Into a suitable flask equipped with a stirrer were placed 2.85 grams (0.01 m) of 4-methoxy-4'-dimethylaminobenzoin, 3.5 grams of the phosphorus sulfide P2 S5 and 40 ml dioxane. The mixture was heated to reflux and stirred overnight. A reddish gel-like material containing the thioester derivative of the benzoin insoluble in dioxane precipitated on the vessel wall. After cooling to ambient temperature the dioxane was decanted and the gel-like thioester material was dissolved in about 40 ml of warm N-methylpyrrolidinone. The solution was then filtered and to the supernatent was added 1.46 grams (0.006 gram atoms) NiCl2.6H2 O in about 4 ml water and the solution was then heated at about 50 degrees C. for about 48 hours. The solution was then poured into 300 ml 95% methanol containing 1.5 ml of 30% H2 O2. The resulting brownish precipitate was filtered and washed with acetone followed by methanol and then air dried. This yielded 2.11 grams of coffee colored powder. The powder was repeatedly extracted with methylene chloride giving a green solution which on evaporation provided 1.16 grams of bis(4-Methoxy-4'-dimethylaminodithiobenzil)Nickel, a yield of 34%.
To a flask fitted with a stirred was introduced 5.7 grams (0.02 moles) 4-methoxy-4'-dimethylaminobenzoin with stirring into 7 grams (0.031 moles) P2 S5 in 75 ml dioxane which was refluxed for about one hour. A red gel-like material containing the thioester derivatives of the benzoin precipitated on the wall. The flask and contents were then allowed to cool to room temperature and the dioxane decanted off. The solid residue remaining in the flask was dissolved in 75 ml N-methylpyrrolidione and filtered. To the filtrate was added with stirring 2.85 grams (0.012 gram atoms) NiCl2.6H2 O in 6 ml of water and the contents of the flask heated overnight at from about 40 degrees C. to about 60 degrees C. The resulting reddish solution was cooled to room temperature and poured into 400 ml water containing 3 ml 30% H2 O2, precipitating an amber-colored powder which was filtered and washed successively with water, methanol and acetone. This was followed by vacuum drying giving 7.6 grams of amber-colored powder. Following Soxhlet extraction with toluene 3.05 grams of bis(4-Methoxy-4'dimethylaminodithiobenzil)Nickel resulted, a 44% yield.
Into a stirrer-equipped flask 2 grams (0.007 m) of 4-methoxy-4'-dimethylaminobenzoin was reacted with 3.5 grams (0.0156 moles) of P2 S5 in 35 ml of the dimethylether of diethleneglycol (diglyme) with heating at about 100° C. After about two hours 3.5 grams (0.014 moles) of NiCl2.6H2 O in 10 ml water was added. The resulting mixture was heated at about 50 degrees C. with stirring for about 16 hours. After cooling the solution to ambient temperature, 150 ml of acetone was added which precipitated a tarry layer. After decanting the supernatant liquid, 50 ml of methanol was slowly added to the tarry material and a brown powder separated from the oil. The precipitate was washed successively with water, methanol and acetone and then dried. Following extraction of the precipitate with chloroform, 0.5 grams of bis(4-Methoxy-4'-dimethylaminodithiobenzil)Nickel was recovered, a 21% yield.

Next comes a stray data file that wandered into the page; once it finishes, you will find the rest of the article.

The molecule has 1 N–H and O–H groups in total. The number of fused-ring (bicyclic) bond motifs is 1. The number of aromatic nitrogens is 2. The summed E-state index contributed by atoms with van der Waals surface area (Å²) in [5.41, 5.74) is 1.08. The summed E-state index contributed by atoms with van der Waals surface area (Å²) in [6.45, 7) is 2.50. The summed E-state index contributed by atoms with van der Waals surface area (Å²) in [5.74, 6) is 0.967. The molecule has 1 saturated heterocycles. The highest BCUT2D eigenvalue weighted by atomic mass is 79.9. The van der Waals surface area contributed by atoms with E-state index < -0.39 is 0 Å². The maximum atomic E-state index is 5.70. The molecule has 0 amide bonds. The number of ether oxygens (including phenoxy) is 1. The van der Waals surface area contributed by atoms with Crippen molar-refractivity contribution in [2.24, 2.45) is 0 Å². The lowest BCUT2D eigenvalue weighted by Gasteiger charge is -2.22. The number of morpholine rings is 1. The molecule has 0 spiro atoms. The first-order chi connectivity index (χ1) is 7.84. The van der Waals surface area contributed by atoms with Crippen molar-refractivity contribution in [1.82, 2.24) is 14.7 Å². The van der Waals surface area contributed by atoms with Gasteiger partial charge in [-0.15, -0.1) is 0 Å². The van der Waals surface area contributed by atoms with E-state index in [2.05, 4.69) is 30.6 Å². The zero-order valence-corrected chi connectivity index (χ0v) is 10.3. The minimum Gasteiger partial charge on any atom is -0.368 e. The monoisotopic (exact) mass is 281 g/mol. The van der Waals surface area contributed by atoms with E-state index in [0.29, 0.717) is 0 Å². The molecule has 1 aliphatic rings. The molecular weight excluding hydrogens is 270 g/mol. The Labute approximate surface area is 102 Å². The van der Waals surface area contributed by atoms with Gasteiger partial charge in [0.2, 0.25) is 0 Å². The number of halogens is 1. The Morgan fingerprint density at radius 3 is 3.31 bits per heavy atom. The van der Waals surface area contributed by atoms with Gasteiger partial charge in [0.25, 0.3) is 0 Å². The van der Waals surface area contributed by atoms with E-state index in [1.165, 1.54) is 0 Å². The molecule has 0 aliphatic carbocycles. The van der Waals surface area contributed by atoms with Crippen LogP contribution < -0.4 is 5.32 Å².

The bis(4-Methoxy-4'-Dimethylaminodithiobenzil)Platinum compound was prepared as in Example 1 using 2.5 grams of 4-methoxy-4'-dimethylaminobenzoin. Following decantation of dioxane, the insoluble wine-colored gel was dissolved in diethylene glycol which is a poor solvent for the desired product. The diethylene glycol solution was filtered to remove excess P2 S5, and an equivalent amount of K2 PtCl4 in 10 ml water was added, and the gel-like material recovered from the evaporated dioxane solution was dissolved in about 5 ml of diethylene glycol and combined with it. This solution was heated for about 24 hours at from about 50 degrees C. to about 60 degrees C. The mixture was then poured into 300 ml of methanol and the precipitate allowed to settle. After filtration, the filtrate was successively washed with methanol, water, and again with methanol. After drying, the solid was Soxhlet extracted with methylene chloride for about two days. On evaporation of the methylene chloride solution, 0.57 grams of the Platinum compound was formed. The solid in the Soxhlet cup was swirled with from about 5 to 10 ml of water to which 3 ml of 30% hydrogen peroxide was added. After about 10 minutes, the solution was filtered off and the solid washed with water and then methanol. The dried material was extracted with methylene chloride. Recrystallization with dichlorobenzene produced an additional 0.2 grams of the platinum compound, a 23.3% yield.
In Examples 1 and 2, the highly polar organic solvents diglyme, diethylene glycol, methyl sulfolane or thiophene dioxide in which an acceptable quantity of the metal chloride reactant remains in solution, may be substituted for methyl pyrrolidinone.
The palladium compound is prepared as in Example 4 with the substitution of K2 PdCl4 for K2 PtCl4.
While the invention has been particularly shown and described with reference to a preferred embodiment, it will be understood by those skilled in the art that various changes in form and detail may be made therein without departing from the spirit of the invention.
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|U.S. Classification||556/136, 556/146|
|Jan 14, 1985||AS||Assignment|
Owner name: UNITED STATES OF AMERICA AS REPRESENTED BY THE NAV
Free format text: ASSIGNMENT OF ASSIGNORS INTEREST.;ASSIGNOR:KAUFMAN, MARTIN H.;REEL/FRAME:004357/0728
Effective date: 19850107
|Jun 20, 1989||FPAY||Fee payment|
Year of fee payment: 4
|Jan 11, 1994||REMI||Maintenance fee reminder mailed|
|Jun 5, 1994||LAPS||Lapse for failure to pay maintenance fees|
|Aug 16, 1994||FP||Expired due to failure to pay maintenance fee|
Effective date: 19940608